The doctoral program in Technology & Operations Management prepares students to conduct important research on a broad range of issues in operations and innovation, including:
- Operations management and strategy
- Supply chain management
- Managing innovation and new product development
- Organizational learning and process improvement
- Leveraging operational capabilities to create and sustain competitive advantage
Faculty in the
Technology & Operations Management Unit are trained in various disciplinary areas including operations research, operations management, economics, engineering, and organizational behavior. Faculty and doctoral students' research addresses managerially-relevant problems, integrating discipline-based theory with rigorous research methods.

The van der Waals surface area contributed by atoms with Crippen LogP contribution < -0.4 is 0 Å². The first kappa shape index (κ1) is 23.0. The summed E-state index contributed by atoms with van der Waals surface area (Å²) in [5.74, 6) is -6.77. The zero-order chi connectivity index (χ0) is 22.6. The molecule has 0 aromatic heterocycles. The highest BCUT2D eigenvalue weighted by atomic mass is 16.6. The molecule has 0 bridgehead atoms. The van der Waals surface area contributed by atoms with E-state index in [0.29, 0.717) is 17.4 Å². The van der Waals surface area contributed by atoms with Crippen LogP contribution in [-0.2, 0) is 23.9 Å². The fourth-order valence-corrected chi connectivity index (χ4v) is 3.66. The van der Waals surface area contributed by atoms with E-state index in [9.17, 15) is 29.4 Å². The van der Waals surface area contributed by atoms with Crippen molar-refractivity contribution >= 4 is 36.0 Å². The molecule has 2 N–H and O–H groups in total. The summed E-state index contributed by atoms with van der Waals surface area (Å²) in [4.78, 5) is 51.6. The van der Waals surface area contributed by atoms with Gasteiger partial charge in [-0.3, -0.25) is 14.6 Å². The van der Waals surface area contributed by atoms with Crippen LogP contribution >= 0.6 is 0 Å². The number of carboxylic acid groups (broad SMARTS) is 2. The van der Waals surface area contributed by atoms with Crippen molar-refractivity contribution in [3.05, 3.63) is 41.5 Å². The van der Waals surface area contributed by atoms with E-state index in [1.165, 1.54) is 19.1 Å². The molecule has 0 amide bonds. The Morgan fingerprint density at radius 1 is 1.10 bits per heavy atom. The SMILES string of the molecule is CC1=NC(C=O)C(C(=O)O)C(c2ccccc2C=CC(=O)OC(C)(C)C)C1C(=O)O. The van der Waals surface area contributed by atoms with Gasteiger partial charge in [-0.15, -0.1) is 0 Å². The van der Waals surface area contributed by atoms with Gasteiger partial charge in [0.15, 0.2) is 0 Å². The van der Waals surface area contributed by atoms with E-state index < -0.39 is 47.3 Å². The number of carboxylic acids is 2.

Examples of recent and current doctoral thesis topics include:
- Examining how employee non-compete agreements affect entrepreneurship and job mobility
- Improving retailers' sales forecasting using cost-of-sales, inventory levels, and gross margins
- How familiarity among team members fosters organizational capabilities among teams
- The implications of operations management for investors
- How firms influence service quality, and how service quality affects performance
By combining education in disciplinary theories, training in a variety of research methods, and exposure to practicing managers through field research, the curriculum enables students to bring theory and careful research to bear to address research questions that illuminate important business problems.